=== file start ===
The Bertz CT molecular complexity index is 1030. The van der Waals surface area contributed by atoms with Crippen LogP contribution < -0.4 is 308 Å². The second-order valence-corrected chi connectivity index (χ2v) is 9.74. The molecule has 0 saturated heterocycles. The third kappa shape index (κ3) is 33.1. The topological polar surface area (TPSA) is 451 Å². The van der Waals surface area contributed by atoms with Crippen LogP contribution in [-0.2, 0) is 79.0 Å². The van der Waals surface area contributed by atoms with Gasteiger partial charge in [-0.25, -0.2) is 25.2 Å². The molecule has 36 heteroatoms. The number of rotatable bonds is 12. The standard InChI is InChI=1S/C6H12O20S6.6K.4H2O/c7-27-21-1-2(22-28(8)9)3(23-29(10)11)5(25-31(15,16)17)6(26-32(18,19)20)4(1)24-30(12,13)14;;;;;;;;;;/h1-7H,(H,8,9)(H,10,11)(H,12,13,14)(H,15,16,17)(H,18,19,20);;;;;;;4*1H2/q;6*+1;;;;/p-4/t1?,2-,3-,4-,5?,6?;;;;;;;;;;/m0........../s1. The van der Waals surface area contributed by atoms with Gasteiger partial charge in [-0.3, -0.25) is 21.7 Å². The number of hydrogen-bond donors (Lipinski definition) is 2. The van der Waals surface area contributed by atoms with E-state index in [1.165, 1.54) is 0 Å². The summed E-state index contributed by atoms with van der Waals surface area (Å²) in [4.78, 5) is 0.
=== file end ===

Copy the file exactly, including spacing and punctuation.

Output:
The Bertz CT molecular complexity index is 1030. The van der Waals surface area contributed by atoms with Crippen LogP contribution < -0.4 is 308 Å². The second-order valence-corrected chi connectivity index (χ2v) is 9.74. The molecule has 0 saturated heterocycles. The third kappa shape index (κ3) is 33.1. The topological polar surface area (TPSA) is 451 Å². The van der Waals surface area contributed by atoms with Crippen LogP contribution in [-0.2, 0) is 79.0 Å². The van der Waals surface area contributed by atoms with Gasteiger partial charge in [-0.25, -0.2) is 25.2 Å². The molecule has 36 heteroatoms. The number of rotatable bonds is 12. The standard InChI is InChI=1S/C6H12O20S6.6K.4H2O/c7-27-21-1-2(22-28(8)9)3(23-29(10)11)5(25-31(15,16)17)6(26-32(18,19)20)4(1)24-30(12,13)14;;;;;;;;;;/h1-7H,(H,8,9)(H,10,11)(H,12,13,14)(H,15,16,17)(H,18,19,20);;;;;;;4*1H2/q;6*+1;;;;/p-4/t1?,2-,3-,4-,5?,6?;;;;;;;;;;/m0........../s1. The van der Waals surface area contributed by atoms with Gasteiger partial charge in [-0.3, -0.25) is 21.7 Å². The number of hydrogen-bond donors (Lipinski definition) is 2. The van der Waals surface area contributed by atoms with E-state index in [1.165, 1.54) is 0 Å². The summed E-state index contributed by atoms with van der Waals surface area (Å²) in [4.78, 5) is 0.